This post was written by Mark Mustian.
A November 26, 2012 decision by the Pennsylvania Environmental Hearing Board (EHB) in Berks County v. Pennsylvania Department of Environmental Protection (DEP) (EHB Docket No. 2010-166-L) could have a significant impact on air permitting for industrial facilities across the state. The case involved DEP’s issuance of a Title V permit for a secondary lead smelter operated by Exide Corporation in Berks County. The County challenged DEP’s issuance of the permit on the grounds that the Department had failed to consider the impact of fugitive emissions from the facility and, therefore, had not properly evaluated the potential air quality impacts from the facility. The EHB agreed and remanded the permit back to DEP to address the fugitive emissions.
Pennsylvania regulations (25 Pa. Code 123.1) prohibit the emission of fugitive air contaminants subject to certain specific identified exceptions, or if the DEP makes a determination that the emissions in question are of minor significance with respect to causing air pollution and do not interfere with the attainment or maintenance of an ambient air quality standard. In the Berks County case, the permittee did not request that DEP perform a significance evaluation of fugitive sources, and the DEP did not evaluate, and in fact admitted, that they did not know whether the emissions were significant. In fact, the only determination DEP made was that fugitive emissions from the facility were not visible beyond the property boundary. The EHB determined that the DEP cannot simply ignore the requirement of the regulation and assume that the fugitive emissions are not significant. The EHB remanded the permit in question with instructions to “determine what combination of estimating, modeling, and/or monitoring is necessary and appropriate to support a determination that fugitive emissions at the facility are of minor significance and not interfering with attainment.” The EHB also stated that if the fugitive emissions could not be quantified or estimated so that the Department could make a significance determination “then it follows that Section 123.1 cannot be met and it follows that the source cannot be permitted”.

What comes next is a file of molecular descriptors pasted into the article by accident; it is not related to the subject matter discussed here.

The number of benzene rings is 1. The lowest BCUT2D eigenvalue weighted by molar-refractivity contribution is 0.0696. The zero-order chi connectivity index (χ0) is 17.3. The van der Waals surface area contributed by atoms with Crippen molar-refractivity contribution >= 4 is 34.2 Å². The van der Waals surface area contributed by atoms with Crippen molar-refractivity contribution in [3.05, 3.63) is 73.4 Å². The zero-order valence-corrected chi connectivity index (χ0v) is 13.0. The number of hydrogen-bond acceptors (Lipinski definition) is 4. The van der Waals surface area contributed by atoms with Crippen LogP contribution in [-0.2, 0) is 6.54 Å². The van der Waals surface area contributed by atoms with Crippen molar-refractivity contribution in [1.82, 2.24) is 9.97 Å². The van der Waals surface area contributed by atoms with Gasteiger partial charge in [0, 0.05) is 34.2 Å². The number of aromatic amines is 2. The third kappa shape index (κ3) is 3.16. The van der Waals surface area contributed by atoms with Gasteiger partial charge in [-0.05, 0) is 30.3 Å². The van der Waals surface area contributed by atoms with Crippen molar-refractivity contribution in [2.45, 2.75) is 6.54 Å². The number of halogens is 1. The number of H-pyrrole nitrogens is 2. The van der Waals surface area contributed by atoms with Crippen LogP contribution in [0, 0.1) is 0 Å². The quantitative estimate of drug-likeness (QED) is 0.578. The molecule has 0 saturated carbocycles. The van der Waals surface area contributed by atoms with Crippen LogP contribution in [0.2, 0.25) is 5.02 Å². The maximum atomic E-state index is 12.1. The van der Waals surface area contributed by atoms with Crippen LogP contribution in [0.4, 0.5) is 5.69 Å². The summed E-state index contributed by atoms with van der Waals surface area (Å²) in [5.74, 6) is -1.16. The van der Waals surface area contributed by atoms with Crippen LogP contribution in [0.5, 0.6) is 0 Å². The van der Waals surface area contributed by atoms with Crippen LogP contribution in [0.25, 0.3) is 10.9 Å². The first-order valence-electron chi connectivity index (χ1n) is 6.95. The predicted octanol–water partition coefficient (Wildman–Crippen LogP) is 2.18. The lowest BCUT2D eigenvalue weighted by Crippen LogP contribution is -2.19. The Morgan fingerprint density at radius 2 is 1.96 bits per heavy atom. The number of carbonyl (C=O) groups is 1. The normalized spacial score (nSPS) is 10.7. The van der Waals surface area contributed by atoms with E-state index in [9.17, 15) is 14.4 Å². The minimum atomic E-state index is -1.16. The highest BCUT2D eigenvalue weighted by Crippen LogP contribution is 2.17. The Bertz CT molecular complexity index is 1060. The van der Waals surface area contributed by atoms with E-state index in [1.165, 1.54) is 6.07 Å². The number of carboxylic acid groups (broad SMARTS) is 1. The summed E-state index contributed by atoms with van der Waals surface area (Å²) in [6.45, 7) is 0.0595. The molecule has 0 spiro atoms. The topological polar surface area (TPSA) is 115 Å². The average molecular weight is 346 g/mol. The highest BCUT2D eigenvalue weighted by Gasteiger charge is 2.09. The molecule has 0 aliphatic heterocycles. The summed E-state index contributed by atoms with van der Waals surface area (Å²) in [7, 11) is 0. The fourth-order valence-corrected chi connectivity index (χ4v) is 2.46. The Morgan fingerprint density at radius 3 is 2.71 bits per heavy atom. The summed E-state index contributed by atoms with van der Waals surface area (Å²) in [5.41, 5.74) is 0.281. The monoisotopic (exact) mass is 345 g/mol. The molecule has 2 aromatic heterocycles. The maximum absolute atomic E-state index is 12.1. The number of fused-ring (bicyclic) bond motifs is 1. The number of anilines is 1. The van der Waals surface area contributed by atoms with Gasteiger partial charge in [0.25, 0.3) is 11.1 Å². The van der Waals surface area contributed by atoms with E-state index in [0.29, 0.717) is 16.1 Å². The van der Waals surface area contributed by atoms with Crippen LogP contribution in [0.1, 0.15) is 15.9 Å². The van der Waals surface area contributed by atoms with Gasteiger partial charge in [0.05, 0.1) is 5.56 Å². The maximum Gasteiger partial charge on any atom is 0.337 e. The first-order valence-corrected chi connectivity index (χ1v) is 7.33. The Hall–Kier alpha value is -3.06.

This decision could potentially have far reaching impacts on future air permitting efforts for industrial facilities. The DEP has not, as a general rule, required permittees to obtain and submit information regarding fugitive emissions throughout a facility in order to obtain an air permit. The ruling by the EHB would seem to indicate that this will be required in the future. Parties seeking an air permit may be required to collect monitoring data, prepare computer models, or submit other information sufficient to allow the DEP to make a significance determination. This requirement could greatly increase the cost of permitting and possibly result in a requirement that the facility install control systems for fugitive emissions in order to reduce releases below a “significant” level.